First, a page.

comfortable during assessment.
Audiologic assessment under sedation is often a desirable option.
However, there are two concerns. First, in some cases, the
individuals with CHARGE are medically fragile and have breathing
and swallowing difficulties that need to be taken into
consideration. Second, some individuals with CHARGE have shown
resistance to sedation and do not respond to standard doses of
The characteristic ocular anomaly in CHARGE is coloboma. This is
evidenced as a keyhole slot at the bottom of the eye that creates
a triangular iris as well as a void on the retina and in the
optic nerve. This can create holes in the visual field that
prevent detection of visual images-especially from above the
individual. If visual reinforcement audiometry is used, the
individual may turn his or her head at an unusual angle to place
the image on a functioning part of the retina.
For many individuals with CHARGE, their combined auditory and
visual deficits are so significant that they have only a small
area in front of them in which they can communicate optimally.
This area has been called the "communication bubble."
The size of the bubble varies depending on the individual's
hearing and vision, on the presence of background noise, and on
lighting (sensitivity to bright light is common). When the
individual with CHARGE is unable to walk or move independently to
situate himself or herself for optimal communication, the
clinician will need to make these accommodations and place the
interaction within the communication bubble.
Amplification needs to be fitted as early as possible. Because
the pinnae are often very soft and misshapen, they will not
support conventional behind-the-ear hearing aids. Due to
permanent and long-standing conductive hearing losses,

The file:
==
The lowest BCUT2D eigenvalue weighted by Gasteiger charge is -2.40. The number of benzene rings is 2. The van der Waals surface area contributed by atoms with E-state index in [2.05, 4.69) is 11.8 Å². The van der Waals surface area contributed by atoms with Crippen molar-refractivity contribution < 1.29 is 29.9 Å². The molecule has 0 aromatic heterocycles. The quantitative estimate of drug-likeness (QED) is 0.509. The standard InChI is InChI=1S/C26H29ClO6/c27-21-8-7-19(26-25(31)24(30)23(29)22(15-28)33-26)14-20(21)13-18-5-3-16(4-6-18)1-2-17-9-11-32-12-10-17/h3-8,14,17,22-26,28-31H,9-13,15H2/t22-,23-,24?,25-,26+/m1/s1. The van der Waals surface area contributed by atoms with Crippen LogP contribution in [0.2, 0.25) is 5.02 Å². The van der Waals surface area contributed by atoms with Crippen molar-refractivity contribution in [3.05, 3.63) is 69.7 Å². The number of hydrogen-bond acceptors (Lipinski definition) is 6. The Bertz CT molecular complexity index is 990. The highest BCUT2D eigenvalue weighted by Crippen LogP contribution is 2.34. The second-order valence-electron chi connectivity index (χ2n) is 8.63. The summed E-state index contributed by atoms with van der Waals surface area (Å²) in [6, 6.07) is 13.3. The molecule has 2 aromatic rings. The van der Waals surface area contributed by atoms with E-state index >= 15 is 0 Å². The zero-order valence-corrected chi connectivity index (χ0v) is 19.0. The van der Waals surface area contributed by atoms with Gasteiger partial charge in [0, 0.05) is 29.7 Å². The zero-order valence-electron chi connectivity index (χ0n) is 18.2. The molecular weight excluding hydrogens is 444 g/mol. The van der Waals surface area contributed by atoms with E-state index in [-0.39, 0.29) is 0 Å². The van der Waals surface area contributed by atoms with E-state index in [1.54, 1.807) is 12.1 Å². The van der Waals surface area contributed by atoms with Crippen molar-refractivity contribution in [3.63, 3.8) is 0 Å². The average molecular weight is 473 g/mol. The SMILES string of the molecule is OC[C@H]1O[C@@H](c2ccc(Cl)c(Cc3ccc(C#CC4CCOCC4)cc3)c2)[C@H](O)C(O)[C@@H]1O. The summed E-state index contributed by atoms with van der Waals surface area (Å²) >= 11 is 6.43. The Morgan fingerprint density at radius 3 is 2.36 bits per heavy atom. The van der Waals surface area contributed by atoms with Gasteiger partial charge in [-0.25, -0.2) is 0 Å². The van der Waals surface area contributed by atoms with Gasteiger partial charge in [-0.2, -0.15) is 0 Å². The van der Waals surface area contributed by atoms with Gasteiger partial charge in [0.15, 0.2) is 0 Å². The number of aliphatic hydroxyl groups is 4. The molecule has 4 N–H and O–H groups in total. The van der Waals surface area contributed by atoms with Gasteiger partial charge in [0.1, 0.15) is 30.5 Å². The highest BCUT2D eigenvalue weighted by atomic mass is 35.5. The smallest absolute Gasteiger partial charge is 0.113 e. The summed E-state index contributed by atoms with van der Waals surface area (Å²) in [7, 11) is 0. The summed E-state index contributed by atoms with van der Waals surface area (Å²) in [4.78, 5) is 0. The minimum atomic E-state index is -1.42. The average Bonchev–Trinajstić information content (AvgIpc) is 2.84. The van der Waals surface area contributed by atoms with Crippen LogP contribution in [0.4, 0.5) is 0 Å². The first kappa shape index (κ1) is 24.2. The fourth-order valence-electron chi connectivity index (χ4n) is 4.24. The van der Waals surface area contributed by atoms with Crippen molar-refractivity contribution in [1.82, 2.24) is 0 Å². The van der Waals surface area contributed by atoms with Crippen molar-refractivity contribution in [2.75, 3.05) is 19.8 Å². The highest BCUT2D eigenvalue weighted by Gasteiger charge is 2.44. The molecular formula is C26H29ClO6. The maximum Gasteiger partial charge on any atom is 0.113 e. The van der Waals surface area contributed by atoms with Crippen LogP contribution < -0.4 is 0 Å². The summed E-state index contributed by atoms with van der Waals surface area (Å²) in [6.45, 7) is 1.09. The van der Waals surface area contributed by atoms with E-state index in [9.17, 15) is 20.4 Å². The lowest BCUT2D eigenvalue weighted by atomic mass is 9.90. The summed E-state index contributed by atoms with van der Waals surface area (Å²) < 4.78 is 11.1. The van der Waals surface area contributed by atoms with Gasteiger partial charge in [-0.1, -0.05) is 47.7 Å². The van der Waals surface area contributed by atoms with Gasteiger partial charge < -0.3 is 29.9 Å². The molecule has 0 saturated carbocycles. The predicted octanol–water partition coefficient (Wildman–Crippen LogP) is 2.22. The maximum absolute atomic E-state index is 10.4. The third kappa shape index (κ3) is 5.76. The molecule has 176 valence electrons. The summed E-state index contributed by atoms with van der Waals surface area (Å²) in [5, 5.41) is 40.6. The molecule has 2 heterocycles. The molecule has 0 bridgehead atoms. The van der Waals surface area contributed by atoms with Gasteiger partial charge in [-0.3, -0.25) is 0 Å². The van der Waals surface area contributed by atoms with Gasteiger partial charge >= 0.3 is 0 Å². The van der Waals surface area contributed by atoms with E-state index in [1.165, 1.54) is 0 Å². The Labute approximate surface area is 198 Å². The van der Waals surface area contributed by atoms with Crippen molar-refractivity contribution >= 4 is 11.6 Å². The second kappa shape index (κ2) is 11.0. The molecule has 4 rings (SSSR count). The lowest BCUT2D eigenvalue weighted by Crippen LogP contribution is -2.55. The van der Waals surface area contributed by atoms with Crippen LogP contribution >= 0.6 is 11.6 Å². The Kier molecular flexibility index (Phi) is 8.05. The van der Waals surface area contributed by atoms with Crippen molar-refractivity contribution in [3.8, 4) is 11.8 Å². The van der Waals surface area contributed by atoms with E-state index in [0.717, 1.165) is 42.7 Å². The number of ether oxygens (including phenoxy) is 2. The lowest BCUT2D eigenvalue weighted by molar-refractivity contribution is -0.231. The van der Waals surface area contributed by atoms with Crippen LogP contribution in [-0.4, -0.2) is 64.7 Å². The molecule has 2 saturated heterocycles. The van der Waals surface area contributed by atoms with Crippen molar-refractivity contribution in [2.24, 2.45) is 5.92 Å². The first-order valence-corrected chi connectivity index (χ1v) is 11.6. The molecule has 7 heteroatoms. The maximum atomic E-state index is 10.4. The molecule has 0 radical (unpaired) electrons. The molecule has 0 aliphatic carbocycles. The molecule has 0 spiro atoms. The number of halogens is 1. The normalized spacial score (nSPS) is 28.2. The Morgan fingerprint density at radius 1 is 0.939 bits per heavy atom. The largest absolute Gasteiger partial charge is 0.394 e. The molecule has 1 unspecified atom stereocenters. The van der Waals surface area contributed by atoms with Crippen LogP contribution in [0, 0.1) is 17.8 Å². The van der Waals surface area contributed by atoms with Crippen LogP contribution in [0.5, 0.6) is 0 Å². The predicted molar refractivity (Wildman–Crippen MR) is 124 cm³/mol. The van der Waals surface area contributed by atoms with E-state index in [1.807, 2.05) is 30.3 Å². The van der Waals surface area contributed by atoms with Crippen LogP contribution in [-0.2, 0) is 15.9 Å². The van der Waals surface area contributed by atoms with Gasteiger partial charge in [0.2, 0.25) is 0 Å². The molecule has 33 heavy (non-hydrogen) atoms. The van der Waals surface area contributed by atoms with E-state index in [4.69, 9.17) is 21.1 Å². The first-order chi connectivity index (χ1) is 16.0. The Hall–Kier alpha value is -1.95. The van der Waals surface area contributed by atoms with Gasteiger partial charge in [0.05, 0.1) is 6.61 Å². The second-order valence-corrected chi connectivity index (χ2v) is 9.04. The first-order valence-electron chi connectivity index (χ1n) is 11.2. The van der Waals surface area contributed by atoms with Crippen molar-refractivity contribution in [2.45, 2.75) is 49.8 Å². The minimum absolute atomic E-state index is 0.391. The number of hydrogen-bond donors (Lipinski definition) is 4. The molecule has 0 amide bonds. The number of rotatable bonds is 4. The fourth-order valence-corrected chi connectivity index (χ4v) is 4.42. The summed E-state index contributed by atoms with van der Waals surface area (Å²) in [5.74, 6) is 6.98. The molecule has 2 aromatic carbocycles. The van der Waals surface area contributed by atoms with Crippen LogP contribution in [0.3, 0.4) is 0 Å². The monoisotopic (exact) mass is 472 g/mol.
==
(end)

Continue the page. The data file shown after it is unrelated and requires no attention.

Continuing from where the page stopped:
individuals with CHARGE may be candidates for bone-conduction
hearing aids or auditory osseointegrated devices such as the
"Baha." Cochlear implantation is sometimes an option,
but there are often concerns about the reduced diameter of the
auditory nerve and stimulation of the facial nerve by the
Parents of Children with CHARGE
Parents of children with CHARGE have likely seen dozens of health
care providers before seeing an audiologist. These parents
realize that they must advocate for their child; they often take
and file notes on each visit to a professional; and they are
keenly aware of who understands their child's problems and
who does not. Many have accessed the 250+ page manual titled
CHARGE Syndrome: A Manual for Parents
Foundation Web site. The manual is free to parents and professionals alike. The
professionals who are most appreciated are those who acknowledge
that they have not encountered CHARGE before but are willing to
acquire the information. Also, audiologists and speech-language
pathologists should understand that parents of children with
CHARGE are eternally hopeful about their child's prospects
for the future and appreciate the professional who will encourage
them even when the challenges are great.
The typical child with CHARGE has had 10 major surgeries
before 3 years of age. Once the survival of the child is assured,
parents shift their focus to development, communication, and
learning. Our data indicate that there is a significant
relationship between development of symbolic communication
(spoken or signed language) and early intervention (before 3
years of age) by audiologists and speech-language pathologists.
As a result, audiologists and speech-language pathologists have a
great opportunity to improve the quality of life for individuals
with this complex and multifaceted disorder.
James W. Thelin, PhD, CCC-A and Sarah E. Krivenki
Department of Audiology and Speech Pathology
University of Tennessee, Knoxville
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CHARGE Syndrome Web Resources
About the Authors
James W. Thelin is an audiologist who teaches graduate
students and conducts auditory and vestibular research at the
University of Tennessee. He has worked with parents of children
with CHARGE syndrome and individuals with CHARGE syndrome for 25
years. He is currently the vice president of the CHARGE Syndrome
Sarah E. Krivenki is a doctor of audiology student at the
University of Tennessee who is conducting research on the
vestibulo-ocular reflex in CHARGE syndrome.
This article first appeared in the Vol. 7, No. 3, May/June
2008 issue of